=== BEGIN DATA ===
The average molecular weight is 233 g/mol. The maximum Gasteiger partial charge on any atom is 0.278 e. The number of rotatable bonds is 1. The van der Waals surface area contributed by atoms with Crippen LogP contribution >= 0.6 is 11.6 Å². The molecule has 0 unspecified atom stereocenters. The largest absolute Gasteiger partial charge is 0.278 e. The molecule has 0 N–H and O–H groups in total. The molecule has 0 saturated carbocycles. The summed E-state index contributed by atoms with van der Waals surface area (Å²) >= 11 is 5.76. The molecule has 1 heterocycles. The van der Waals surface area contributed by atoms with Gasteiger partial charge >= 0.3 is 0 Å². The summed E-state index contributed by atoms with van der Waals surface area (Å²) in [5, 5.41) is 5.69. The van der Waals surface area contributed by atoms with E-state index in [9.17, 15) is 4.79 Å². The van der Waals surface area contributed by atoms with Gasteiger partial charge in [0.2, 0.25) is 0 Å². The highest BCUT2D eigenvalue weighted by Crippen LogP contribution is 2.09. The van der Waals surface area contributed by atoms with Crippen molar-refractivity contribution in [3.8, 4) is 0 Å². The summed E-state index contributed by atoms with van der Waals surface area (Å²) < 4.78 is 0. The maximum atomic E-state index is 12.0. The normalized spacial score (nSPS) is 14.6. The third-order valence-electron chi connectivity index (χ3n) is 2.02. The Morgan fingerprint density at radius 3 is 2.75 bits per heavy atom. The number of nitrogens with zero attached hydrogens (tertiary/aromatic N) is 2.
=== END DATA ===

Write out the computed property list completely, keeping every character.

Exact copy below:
The average molecular weight is 233 g/mol. The maximum Gasteiger partial charge on any atom is 0.278 e. The number of rotatable bonds is 1. The van der Waals surface area contributed by atoms with Crippen LogP contribution >= 0.6 is 11.6 Å². The molecule has 0 unspecified atom stereocenters. The largest absolute Gasteiger partial charge is 0.278 e. The molecule has 0 N–H and O–H groups in total. The molecule has 0 saturated carbocycles. The summed E-state index contributed by atoms with van der Waals surface area (Å²) >= 11 is 5.76. The molecule has 1 heterocycles. The van der Waals surface area contributed by atoms with Gasteiger partial charge >= 0.3 is 0 Å². The summed E-state index contributed by atoms with van der Waals surface area (Å²) in [5, 5.41) is 5.69. The van der Waals surface area contributed by atoms with E-state index in [9.17, 15) is 4.79 Å². The van der Waals surface area contributed by atoms with Gasteiger partial charge in [0.2, 0.25) is 0 Å². The highest BCUT2D eigenvalue weighted by Crippen LogP contribution is 2.09. The van der Waals surface area contributed by atoms with Crippen molar-refractivity contribution in [3.8, 4) is 0 Å². The summed E-state index contributed by atoms with van der Waals surface area (Å²) < 4.78 is 0. The maximum atomic E-state index is 12.0. The normalized spacial score (nSPS) is 14.6. The third-order valence-electron chi connectivity index (χ3n) is 2.02. The Morgan fingerprint density at radius 3 is 2.75 bits per heavy atom. The number of nitrogens with zero attached hydrogens (tertiary/aromatic N) is 2.